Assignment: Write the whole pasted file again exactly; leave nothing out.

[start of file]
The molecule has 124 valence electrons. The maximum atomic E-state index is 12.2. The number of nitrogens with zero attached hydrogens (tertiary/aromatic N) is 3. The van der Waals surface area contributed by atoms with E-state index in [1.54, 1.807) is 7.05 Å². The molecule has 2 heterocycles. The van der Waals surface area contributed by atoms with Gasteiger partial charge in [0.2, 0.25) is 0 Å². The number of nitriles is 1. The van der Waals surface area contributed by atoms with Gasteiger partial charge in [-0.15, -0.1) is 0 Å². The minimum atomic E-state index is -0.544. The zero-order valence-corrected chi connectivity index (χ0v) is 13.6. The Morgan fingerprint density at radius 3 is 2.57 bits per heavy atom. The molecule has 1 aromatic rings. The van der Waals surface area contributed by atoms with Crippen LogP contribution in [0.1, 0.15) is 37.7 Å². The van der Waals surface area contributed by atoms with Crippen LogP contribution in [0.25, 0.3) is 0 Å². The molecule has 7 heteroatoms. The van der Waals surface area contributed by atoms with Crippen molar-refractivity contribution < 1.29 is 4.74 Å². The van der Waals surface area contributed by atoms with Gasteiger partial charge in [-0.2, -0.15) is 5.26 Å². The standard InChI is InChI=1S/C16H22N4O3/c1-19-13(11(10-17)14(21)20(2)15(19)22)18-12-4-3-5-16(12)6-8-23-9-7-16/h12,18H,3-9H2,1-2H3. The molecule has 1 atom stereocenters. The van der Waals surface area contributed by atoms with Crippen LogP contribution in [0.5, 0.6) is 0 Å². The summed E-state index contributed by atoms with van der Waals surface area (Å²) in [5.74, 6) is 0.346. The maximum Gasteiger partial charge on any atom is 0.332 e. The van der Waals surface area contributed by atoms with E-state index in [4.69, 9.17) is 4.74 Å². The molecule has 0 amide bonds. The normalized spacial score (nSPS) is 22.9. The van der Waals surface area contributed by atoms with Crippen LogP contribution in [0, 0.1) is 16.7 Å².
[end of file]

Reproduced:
The molecule has 124 valence electrons. The maximum atomic E-state index is 12.2. The number of nitrogens with zero attached hydrogens (tertiary/aromatic N) is 3. The van der Waals surface area contributed by atoms with E-state index in [1.54, 1.807) is 7.05 Å². The molecule has 2 heterocycles. The van der Waals surface area contributed by atoms with Gasteiger partial charge in [0.2, 0.25) is 0 Å². The number of nitriles is 1. The van der Waals surface area contributed by atoms with Gasteiger partial charge in [-0.15, -0.1) is 0 Å². The minimum atomic E-state index is -0.544. The zero-order valence-corrected chi connectivity index (χ0v) is 13.6. The Morgan fingerprint density at radius 3 is 2.57 bits per heavy atom. The molecule has 1 aromatic rings. The van der Waals surface area contributed by atoms with Crippen LogP contribution in [0.1, 0.15) is 37.7 Å². The van der Waals surface area contributed by atoms with Crippen LogP contribution in [0.25, 0.3) is 0 Å². The molecule has 7 heteroatoms. The van der Waals surface area contributed by atoms with Crippen molar-refractivity contribution < 1.29 is 4.74 Å². The van der Waals surface area contributed by atoms with Gasteiger partial charge in [-0.2, -0.15) is 5.26 Å². The standard InChI is InChI=1S/C16H22N4O3/c1-19-13(11(10-17)14(21)20(2)15(19)22)18-12-4-3-5-16(12)6-8-23-9-7-16/h12,18H,3-9H2,1-2H3. The molecule has 1 atom stereocenters. The van der Waals surface area contributed by atoms with Crippen LogP contribution in [0.5, 0.6) is 0 Å². The summed E-state index contributed by atoms with van der Waals surface area (Å²) in [5.74, 6) is 0.346. The maximum Gasteiger partial charge on any atom is 0.332 e. The van der Waals surface area contributed by atoms with E-state index in [4.69, 9.17) is 4.74 Å². The molecule has 0 amide bonds. The normalized spacial score (nSPS) is 22.9. The van der Waals surface area contributed by atoms with Crippen LogP contribution in [0, 0.1) is 16.7 Å².